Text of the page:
Amnesty: A Win for Colombia’s Peace Process? (The New Internationalist)

QUITO, ECUADOR – Liliany Obiando is finally free – after nine years.

For almost a decade, Colombian sociologist, human rights worker and former political prisoner Liliany Obando has been engaged in a long and complex battle with the Colombian state and judicial system. She was charged with ‘rebellion’ in 2008, but this March the state officially granted her amnesty, in what she calls a ‘major achievement’.

The amnesty came as part of the peace process between the Colombian government and the FARC guerrillas (Revolutionary Armed Forces of Colombia), which was passed by congress in November. An amnesty law was agreed to pardon those accused of minor crimes in the war – both guerrillas and the military.

The law has also been extended to include human rights workers, union members, student activists and others who have been imprisoned for political crimes over the years. According to human rights organizations, thousands of political prisoners are now eligible for amnesty.

When Obando was arrested in 2008, she was a human rights director and fundraiser for FENSUAGRO, Colombia’s largest agriculture workers’ union.

She was initially accused of rebellion and aiding a terrorist organization after investigators supposedly found documents connected to her on the computer of Raul Reyes, a FARC leader who was killed by the Colombian military in Ecuador under Operation Fenix. The latter charge was eventually dropped after a judge ruled that evidence taken from this computer was illegal.

Obando was sentenced to 70 months in prison, fined $368,347, and banned from holding any public position until her sentence elapsed. She spent over three and half years in Buen Pastor prison in Bogotá. Like many other maximum security prisons in Colombia, it is known for its human rights abuses, particularly extreme overcrowding, poor hygienic conditions, and absence of medical care for prisoners, according to human rights organization a href=http://www.justiceforcolombia.org/news/article/1352/report-describes-appalling-conditions-in-bogotas-prisons >Justice for Colombia.

In 2012, Obando was granted provisional freedom after the state recognized that she was a sociologist, teacher and single mother – not an enemy of the state. She spent a year under house arrest in her small apartment in Bogotá that she shared with her mother and two children. The state also continued to pursue her. Once, officials brought her into custody, where, unable to contact her lawyers, she was questioned and detained for 14 days by Colombia’s special intelligence service, DAS.

Thanks to the amnesty, she is less likely to be detained again. Her fine has been cancelled and she now has the possibility to obtain public employment. She explains what this amnesty law means for her and Colombia’s peace process.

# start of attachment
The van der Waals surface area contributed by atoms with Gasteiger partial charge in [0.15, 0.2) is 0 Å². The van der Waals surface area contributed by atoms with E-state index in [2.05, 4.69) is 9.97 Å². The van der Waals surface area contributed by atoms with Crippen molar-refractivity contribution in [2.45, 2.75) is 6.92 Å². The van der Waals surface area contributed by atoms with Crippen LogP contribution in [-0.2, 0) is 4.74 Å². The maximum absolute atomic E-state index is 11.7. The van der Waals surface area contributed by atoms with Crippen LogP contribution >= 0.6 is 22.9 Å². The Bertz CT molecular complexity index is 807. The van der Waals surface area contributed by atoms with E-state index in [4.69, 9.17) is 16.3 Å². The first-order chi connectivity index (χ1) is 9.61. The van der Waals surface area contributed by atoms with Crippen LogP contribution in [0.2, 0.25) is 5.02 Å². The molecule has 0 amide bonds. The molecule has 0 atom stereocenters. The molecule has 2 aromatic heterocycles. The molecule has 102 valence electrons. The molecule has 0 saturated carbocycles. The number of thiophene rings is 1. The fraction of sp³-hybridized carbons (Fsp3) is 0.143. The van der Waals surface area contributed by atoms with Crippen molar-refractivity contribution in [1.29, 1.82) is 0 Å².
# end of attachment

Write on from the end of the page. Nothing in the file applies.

It has been more than five years since you were released from jail. What does this amnesty mean for you now?

This process has been very complex and long. It started in 2008, and then in 2012 I was let out on provisional release, having been in prison for almost four years without being sentenced. So that was the first freedom, but the process continued its course of investigation.

Even though it was an unjust sentence… throughout the process, I went from confinement to confinement, three imprisonments. They accused me of appearing in Reyes’ computer [files], but when I was convicted they said they weren’t actually sentencing me for that [because the computer was obtained illegally]. So they attached other supposed crimes to me, which never appeared in the investigation. That’s to say, neither the lawyers nor we had a chance to debate it, and that’s a right that everyone has who is being investigated. I was sentenced illegally.

Until the amnesty law, I still had the burden of the fine to pay, even though my freedom was given in 2015. As well as being condemned illegally by the State, they ordered me to pay this fine to the victims’ unit, as if I had somehow caused a victim harm, which never happened. So I refused to pay. As a woman and a single mother, out of the workforce, I couldn’t pay. They didn’t let me return to my professional post. So what does a woman in these conditions do?

My lawyers requested an amnesty for this penalty, and to remove my inability to take public-sector jobs.

In December 2016, we applied for the amnesty, as a result of the Peace Talks between the FARC and the government.

So your amnesty has a link with the peace talks?

Yes, all the amnesties have a link with the peace agreement. In this agreement, the fifth point is the one about victims.

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